Choosing software: Different design paths lead to different solutions, Part I

Hassaun A. Jones-Bey

The abundance of sophisticated optical-design software products on the market can present a bewildering maze to engineers seeking solutions to specific design problems. To provide some clarity, we interviewed about 15 high-profile vendors of optical-design software for the types of applications covered in Laser Focus World. A brief summary of their responses for classical (as opposed to micro- or nanoscale) optical-design problems is included here. Part II, to appear in a subsequent issue, will cover optical-design software for photonics applications such as telecommunications and integrated optics, in which the structural dimensions of the optical components are on the same order of magnitude as the electromagnetic energy propagating through them.

Lens design

If your project involves lens design, as in objective lenses for cameras, telescopes or microscopes, or imaging of one form or another, you probably want to investigate sequential ray-tracing software, which essentially projects an image from a point source of light onto a target area (see Laser Focus World, September 1999, p. 147). The electromagnetic propagation is modeled as rays of light traveling predictably and sequentially through optical system elements from source to image (as in a traditional camera lens system for instance). The relative simplicity of the basic propagation model in such systems enables designers to obtain a lot of information by tracing relatively few rays, as well as a sophisticated level of design optimization (see Laser Focus World, April 1998, p. 71).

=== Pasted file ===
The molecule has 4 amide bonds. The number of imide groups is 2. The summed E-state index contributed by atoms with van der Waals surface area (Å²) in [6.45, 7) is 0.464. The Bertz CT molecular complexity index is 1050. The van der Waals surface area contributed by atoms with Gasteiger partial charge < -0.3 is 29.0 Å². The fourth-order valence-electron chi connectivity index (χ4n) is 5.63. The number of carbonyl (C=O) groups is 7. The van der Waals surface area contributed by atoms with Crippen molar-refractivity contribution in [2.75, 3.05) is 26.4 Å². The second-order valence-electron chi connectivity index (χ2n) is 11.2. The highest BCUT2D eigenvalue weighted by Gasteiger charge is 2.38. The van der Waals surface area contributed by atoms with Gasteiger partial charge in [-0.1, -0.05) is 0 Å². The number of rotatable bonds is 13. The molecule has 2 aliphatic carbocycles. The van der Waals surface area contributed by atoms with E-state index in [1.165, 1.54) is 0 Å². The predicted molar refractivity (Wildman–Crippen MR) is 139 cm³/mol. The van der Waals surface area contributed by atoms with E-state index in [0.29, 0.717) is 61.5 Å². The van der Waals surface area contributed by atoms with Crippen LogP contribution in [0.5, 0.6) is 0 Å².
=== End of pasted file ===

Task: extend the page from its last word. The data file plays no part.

The primary strengths of sequential ray-tracing software lie in rendering the best images possible through very precise control of tolerances, and in their well-developed optimization capabilities. Among popular sequential ray-tracing programs originally developed primarily for lens-design type problems (listed in alphabetical order) are names such as CODE V from Optical Research Associates (ORA; Pasadena, CA), OSLO from Lambda Research (Littleton, MA), Solstis-Odyssey from Optis (La Farléde, France), OPTEC from Sciopt (San Jose, CA), SYNOPSYS from Optical Systems Design (East Boothbay, ME), and ZEMAX from Zemax (Bellevue, WA).

Illumination design

If your project involves nonimaging illumination, such as the design of automotive headlamps, solar collectors or toasters, or other spatial light distribution problems, you will probably want to investigate nonsequential ray-tracing software (see Laser Focus World, May 2005, p. 71; December 2004, p. 61; May 2004, p. 85; October 2003, p. 58; and October 2002, p. 63). In the real world, light interacts with a wide variety of optical components and the behavior of each ray of light is not as predictable as the sequential model assumes. Just because one ray or photon follows a particular path, the others don’t have to. So not all ray-tracing problems can be modeled by sequential propagation assumptions with a relative handful of rays.